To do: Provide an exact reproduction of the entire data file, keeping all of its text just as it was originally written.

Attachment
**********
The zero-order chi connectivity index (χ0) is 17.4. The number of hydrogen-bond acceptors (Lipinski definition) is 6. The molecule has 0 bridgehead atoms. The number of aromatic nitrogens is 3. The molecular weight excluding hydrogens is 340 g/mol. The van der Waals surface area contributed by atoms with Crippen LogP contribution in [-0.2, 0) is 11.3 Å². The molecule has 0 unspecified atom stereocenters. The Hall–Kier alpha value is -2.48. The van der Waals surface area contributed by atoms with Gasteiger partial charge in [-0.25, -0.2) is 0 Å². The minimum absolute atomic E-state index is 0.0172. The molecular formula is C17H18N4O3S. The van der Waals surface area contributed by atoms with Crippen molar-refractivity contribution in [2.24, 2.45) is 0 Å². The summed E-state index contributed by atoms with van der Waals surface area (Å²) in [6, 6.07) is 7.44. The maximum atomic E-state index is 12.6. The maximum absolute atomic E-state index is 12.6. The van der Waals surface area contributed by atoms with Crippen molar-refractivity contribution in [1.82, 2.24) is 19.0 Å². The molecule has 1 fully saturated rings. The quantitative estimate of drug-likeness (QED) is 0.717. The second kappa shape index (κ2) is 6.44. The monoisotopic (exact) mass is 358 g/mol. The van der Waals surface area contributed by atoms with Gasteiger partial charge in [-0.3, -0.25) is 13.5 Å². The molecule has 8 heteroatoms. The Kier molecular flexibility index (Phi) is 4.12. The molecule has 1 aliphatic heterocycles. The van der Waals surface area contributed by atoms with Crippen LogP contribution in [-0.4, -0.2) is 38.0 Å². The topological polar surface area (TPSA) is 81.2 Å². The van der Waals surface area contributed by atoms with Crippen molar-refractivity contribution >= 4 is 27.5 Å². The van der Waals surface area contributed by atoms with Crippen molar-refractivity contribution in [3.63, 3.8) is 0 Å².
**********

The zero-order chi connectivity index (χ0) is 17.4. The number of hydrogen-bond acceptors (Lipinski definition) is 6. The molecule has 0 bridgehead atoms. The number of aromatic nitrogens is 3. The molecular weight excluding hydrogens is 340 g/mol. The van der Waals surface area contributed by atoms with Crippen LogP contribution in [-0.2, 0) is 11.3 Å². The molecule has 0 unspecified atom stereocenters. The Hall–Kier alpha value is -2.48. The van der Waals surface area contributed by atoms with Gasteiger partial charge in [-0.25, -0.2) is 0 Å². The minimum absolute atomic E-state index is 0.0172. The molecular formula is C17H18N4O3S. The van der Waals surface area contributed by atoms with Crippen molar-refractivity contribution in [2.24, 2.45) is 0 Å². The summed E-state index contributed by atoms with van der Waals surface area (Å²) in [6, 6.07) is 7.44. The maximum atomic E-state index is 12.6. The maximum absolute atomic E-state index is 12.6. The van der Waals surface area contributed by atoms with Crippen molar-refractivity contribution in [1.82, 2.24) is 19.0 Å². The molecule has 1 fully saturated rings. The quantitative estimate of drug-likeness (QED) is 0.717. The second kappa shape index (κ2) is 6.44. The monoisotopic (exact) mass is 358 g/mol. The van der Waals surface area contributed by atoms with Gasteiger partial charge in [-0.3, -0.25) is 13.5 Å². The molecule has 8 heteroatoms. The Kier molecular flexibility index (Phi) is 4.12. The molecule has 1 aliphatic heterocycles. The van der Waals surface area contributed by atoms with Crippen LogP contribution in [-0.4, -0.2) is 38.0 Å². The topological polar surface area (TPSA) is 81.2 Å². The van der Waals surface area contributed by atoms with Crippen molar-refractivity contribution >= 4 is 27.5 Å². The van der Waals surface area contributed by atoms with Crippen molar-refractivity contribution in [3.63, 3.8) is 0 Å².